Chivalry In Sir Gawain And The Green Knight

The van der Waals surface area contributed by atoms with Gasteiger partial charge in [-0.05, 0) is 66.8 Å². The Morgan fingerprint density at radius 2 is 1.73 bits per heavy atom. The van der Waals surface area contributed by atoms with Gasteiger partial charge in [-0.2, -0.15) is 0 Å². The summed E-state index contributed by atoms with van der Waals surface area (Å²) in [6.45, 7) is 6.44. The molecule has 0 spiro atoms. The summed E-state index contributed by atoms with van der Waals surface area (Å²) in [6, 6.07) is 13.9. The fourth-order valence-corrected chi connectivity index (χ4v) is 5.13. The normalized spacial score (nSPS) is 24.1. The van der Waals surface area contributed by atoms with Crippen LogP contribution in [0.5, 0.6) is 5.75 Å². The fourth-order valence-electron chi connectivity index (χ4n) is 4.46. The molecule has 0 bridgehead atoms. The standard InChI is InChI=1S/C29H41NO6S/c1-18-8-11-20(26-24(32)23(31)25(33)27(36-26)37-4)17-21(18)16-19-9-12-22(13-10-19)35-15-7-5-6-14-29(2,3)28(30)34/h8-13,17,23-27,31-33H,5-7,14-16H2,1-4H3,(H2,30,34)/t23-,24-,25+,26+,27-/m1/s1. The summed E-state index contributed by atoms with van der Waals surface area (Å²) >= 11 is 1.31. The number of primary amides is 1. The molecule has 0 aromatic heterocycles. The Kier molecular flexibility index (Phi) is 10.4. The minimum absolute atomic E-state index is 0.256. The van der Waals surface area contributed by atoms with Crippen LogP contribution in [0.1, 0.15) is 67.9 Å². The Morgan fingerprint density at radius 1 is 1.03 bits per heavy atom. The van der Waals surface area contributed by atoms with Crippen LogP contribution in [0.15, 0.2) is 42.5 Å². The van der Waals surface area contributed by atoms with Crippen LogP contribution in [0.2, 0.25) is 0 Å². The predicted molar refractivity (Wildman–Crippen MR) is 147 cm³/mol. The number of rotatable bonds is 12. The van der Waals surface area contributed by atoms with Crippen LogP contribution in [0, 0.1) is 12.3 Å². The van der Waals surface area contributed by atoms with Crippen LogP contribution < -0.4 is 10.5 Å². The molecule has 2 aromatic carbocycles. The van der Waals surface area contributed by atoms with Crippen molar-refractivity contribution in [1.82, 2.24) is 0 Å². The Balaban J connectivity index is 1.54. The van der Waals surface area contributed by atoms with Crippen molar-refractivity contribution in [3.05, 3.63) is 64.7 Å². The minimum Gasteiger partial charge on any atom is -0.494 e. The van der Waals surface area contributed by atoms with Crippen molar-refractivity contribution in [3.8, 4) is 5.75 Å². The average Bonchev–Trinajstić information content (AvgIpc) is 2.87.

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They say Chivalry is dead. But the underlying theme of it returns through all forms of medieval literature. One great example is the Arthurian legend. King Arthur, Sir Gawain, and the knights of the round table use chivalry to explain many Christian values and topics such as salvation, morality, and truth. While on their adventures, these knights exhibited great aptitude within their faith pertaining to these religious tokens, but at other times their values slipped and the heroes had their fall. One such theme that was first introduced in Sir Gawain and the Green Knight was salvation. The theological definition of salvation is Christ delivering us from our sins. Another interpretation of this can be ascending to heaven. In Matthew 7:13 we are told to seek out the narrow way. Jesus says this during his Sermon on the Mount. What the Son of God is telling us is that the way to heaven is not easy and it can be a long journey. All parts of this explanation can also be found throughout Arthurian legend. One specific example is Sir Gawain and the Green Knight where Gawain is faced with a life altering crisis. The Green Knight visits the court of Arthur and asks to play a “game”. A blow for a blow. The deal is one strikes now and the other a year later, and Gawain takes the challenge and cuts off the Green Knight’s head. Although this section introduces fantasy within the book, it also shows that the Green Knight is evil, since when killed he didn't rise nor fall. Gawain, on the

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